Imperial Bank's Daniel Styles showed up at the small offices of Xdrive about one year ago to get the scoop on the brand new company based in Santa Monica. Xdrive, which offers businesses and individuals a virtual hard drive for storing files online, needed $200,000 to buy heavy-duty Web servers. Its executives were hoping that Imperial Bank would extend them a loan. Styles, the executive vice president who heads up Imperial Bank's emerging growth division in Los Angeles, was curious about the infant company. Styles' job is to look at new technology companies that need loans or lines of credit. Imperial Bank extends loans at 1 percent above the prime rate. But tech companies won't get any Imperial Bank money until venture capitalists get involved. "We look at companies very much like the venture capitalists do. We look at the management team, the space (line of business) they are in and which venture capitalists are involved," the banker said. "We look at the due diligence and our track records with the VC firms involved in the new technology companies. Most of the companies we lend to are pre-profit and many are pre-revenue. So we need to look at it like a venture capitalist would." As part of its payment for extending loans or lines of credit, Imperial requires that it receive warrants valued at 5 percent to 10 percent of the loan amount. That means Imperial Bank gets a certain amount of shares in the company that the bank usually can't exercise until the new company goes public, is acquired or merges with another entity. Styles said Imperial Bank has been doing this kind of financing for about 10 years. With that in mind, Styles wanted to see Xdrive's business plan and get a sense of where the new venture was headed. So Styles sat down with company founder Brett O'Brien and Josh Berman, the senior vice president of corporate development, and talked about Xdrive's goals and future. The Imperial Bank executive was impressed. "We hit it off," Styles said. "The relationship started to cement, and we talked about what we could offer them." That was in late September 1999, right after Xdrive launched its site from a small office on Stewart Street where about 30 people worked. A few weeks later, Styles and his colleague Dan Bassett of the bank's leasing group had lunch with the Xdrive executives, sitting at the MTV cafeteria in Santa Monica. Again, Styles liked what he heard and saw. "I remember sitting in a booth and talking about their vision and about what we could do with them," he recalled. "We talked about what kinds of venture capitalists they were looking for and maybe how we could help them find some VCs. We try to stay close to the venture capital firms." With advice from Imperial Bank, O'Brien and his crew began talking to several venture capitalists, which proved successful. In October 1999, Xdrive got its first round of funding $3 million from David Bohnett, the founder of GeoCities, and Paul Orfalea, the founder of Kinko's (who took out his checkbook and wrote a check for $1.5 million). That first round of financing gave Styles a sense of confidence in the company's future. He was even more impressed in November when Xdrive got a second round of financing for $17 million from Goldman Sachs Group Inc., eCompanies Venture Group, Davis Cos. (run by oil and real estate mogul Marvin Davis), Deutsche Banc Alex. Brown and Wit SoundView Ventures. As the second round of venture capital financing materialized, Styles extended an initial $200,000 line of credit for equipment leasing. "We kicked off a small line of credit around the fact that they had some individuals and strong institutions beginning to look at the deal," Styles said. "We later expanded our lease line and our capital working situation." When Xdrive needed a quick line of credit to grab a hotly sought-after lease for a new office space, Styles stepped forward and threw together a line of credit in a matter of days. Unfortunately another company got the office lease. Meanwhile, Styles kept tabs on the tech company and its popularity among consumers and businesses. As he saw the company move up the ranks of popular Web sites, he didn't hesitate to extend a multimillion-dollar line of credit to Xdrive this spring, to help facilitate the company's move to a bigger office space in the popular Water Garden office complex in Santa Monica. "Brett told us at the beginning that he didn't want to be No. 2. He wanted to be No. 1, which I liked," Styles recalled. "That is why we have continued to increase our exposure." Since the initial meeting between the two parties, Imperial Bank has loaned the tech company between $5 million and $10 million.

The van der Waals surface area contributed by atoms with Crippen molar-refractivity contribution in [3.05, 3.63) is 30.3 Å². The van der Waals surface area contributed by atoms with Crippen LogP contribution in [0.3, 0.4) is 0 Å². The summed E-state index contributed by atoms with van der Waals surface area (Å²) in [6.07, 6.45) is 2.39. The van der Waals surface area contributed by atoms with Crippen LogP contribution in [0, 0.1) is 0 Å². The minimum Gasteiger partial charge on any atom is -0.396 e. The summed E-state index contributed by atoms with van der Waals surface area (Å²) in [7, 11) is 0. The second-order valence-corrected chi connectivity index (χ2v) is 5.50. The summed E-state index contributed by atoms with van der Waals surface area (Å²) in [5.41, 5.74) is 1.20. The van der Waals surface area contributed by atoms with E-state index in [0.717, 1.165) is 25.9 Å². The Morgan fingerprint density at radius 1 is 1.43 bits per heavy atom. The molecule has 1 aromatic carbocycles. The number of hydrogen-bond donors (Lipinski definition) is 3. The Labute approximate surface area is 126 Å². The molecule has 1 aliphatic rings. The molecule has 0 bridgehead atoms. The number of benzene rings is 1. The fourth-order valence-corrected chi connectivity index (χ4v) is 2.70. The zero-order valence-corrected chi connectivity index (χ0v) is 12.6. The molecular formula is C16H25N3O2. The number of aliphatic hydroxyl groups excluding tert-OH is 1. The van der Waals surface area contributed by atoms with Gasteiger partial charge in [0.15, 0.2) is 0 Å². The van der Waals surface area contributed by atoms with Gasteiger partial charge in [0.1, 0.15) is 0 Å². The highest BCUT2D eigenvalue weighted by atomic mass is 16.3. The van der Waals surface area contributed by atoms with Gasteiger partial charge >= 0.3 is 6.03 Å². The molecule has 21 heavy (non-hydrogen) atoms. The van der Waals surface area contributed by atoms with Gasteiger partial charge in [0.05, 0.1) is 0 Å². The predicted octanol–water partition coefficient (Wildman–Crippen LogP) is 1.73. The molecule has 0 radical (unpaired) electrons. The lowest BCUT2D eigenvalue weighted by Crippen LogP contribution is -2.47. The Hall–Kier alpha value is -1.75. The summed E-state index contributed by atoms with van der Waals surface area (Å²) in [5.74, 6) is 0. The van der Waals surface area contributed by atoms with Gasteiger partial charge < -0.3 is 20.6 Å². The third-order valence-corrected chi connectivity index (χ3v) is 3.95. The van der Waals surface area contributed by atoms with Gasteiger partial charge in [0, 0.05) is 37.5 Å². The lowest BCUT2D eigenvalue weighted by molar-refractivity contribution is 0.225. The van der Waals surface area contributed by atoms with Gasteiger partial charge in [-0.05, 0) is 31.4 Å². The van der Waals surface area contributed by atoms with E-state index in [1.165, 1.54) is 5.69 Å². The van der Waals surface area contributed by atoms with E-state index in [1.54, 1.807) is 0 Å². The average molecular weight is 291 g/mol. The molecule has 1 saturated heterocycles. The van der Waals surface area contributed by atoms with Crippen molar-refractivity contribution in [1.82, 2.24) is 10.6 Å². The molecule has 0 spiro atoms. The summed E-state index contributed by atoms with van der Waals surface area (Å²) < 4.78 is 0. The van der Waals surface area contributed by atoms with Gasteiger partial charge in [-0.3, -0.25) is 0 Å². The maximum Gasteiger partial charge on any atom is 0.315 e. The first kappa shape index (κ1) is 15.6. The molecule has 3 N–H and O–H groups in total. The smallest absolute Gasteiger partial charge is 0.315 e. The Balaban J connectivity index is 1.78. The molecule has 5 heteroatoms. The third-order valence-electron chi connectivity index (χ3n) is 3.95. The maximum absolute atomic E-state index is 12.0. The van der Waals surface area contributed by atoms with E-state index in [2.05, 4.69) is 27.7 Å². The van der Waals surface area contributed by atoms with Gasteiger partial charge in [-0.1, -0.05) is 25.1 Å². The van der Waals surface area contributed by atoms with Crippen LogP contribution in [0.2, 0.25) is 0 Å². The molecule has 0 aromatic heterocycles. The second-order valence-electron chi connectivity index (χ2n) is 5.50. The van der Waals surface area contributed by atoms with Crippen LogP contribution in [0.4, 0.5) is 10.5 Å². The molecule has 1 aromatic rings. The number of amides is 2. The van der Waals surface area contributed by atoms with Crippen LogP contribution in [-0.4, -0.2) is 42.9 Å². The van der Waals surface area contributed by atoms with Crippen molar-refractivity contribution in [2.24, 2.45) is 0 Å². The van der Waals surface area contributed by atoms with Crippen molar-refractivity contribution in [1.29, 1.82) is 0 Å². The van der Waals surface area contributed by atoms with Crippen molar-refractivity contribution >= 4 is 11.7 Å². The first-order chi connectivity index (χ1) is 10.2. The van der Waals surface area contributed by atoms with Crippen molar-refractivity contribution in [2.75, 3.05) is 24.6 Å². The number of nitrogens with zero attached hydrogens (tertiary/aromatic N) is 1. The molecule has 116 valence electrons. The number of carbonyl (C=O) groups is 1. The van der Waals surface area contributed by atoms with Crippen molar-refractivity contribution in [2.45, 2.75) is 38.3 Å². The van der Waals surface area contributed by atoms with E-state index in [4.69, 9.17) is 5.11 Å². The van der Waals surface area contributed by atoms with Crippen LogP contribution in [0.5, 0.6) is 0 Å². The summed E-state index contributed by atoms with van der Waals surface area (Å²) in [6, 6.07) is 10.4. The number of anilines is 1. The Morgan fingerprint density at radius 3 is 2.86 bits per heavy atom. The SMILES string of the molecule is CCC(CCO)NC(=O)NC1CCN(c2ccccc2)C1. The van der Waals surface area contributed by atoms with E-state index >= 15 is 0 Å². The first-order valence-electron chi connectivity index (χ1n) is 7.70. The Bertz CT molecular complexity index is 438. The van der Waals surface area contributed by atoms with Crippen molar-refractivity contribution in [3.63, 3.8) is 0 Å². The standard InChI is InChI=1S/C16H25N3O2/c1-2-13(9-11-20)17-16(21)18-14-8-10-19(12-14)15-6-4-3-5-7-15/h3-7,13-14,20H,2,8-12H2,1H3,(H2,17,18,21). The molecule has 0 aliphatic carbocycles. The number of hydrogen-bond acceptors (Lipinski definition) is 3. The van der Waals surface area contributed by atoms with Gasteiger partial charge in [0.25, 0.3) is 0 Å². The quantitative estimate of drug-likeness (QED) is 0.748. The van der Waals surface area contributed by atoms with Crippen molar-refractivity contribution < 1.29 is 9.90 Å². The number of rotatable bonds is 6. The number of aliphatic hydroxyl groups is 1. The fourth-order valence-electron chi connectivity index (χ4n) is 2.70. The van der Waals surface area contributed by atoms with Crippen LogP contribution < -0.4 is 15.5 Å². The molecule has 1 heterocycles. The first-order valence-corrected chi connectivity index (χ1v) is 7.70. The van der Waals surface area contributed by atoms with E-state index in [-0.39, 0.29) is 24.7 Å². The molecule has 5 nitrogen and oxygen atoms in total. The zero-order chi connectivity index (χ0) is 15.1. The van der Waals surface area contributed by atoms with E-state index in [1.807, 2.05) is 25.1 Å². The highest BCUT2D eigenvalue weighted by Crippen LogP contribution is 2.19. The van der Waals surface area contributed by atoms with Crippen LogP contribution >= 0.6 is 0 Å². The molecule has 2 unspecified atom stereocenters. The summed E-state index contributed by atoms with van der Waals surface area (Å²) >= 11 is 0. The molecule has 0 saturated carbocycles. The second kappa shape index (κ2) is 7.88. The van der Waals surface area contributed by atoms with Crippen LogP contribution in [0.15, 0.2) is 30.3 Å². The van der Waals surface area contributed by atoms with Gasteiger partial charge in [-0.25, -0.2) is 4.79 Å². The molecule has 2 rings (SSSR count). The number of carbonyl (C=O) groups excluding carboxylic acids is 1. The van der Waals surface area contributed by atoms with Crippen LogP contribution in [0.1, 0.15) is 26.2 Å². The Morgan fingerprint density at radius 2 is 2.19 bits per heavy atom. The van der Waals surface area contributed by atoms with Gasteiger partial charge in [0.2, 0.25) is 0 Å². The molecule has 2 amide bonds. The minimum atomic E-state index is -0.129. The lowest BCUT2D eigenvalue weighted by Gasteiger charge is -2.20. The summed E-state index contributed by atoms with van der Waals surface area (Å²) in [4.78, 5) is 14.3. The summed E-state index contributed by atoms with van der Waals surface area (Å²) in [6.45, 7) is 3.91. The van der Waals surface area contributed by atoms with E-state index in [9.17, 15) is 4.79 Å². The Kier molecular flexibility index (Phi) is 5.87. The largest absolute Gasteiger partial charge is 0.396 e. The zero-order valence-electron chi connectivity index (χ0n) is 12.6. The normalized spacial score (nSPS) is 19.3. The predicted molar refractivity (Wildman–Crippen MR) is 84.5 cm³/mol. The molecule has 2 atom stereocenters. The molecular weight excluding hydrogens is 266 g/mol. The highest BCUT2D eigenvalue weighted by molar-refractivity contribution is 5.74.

In May, Xdrive received a third round of venture capital for $45 million.

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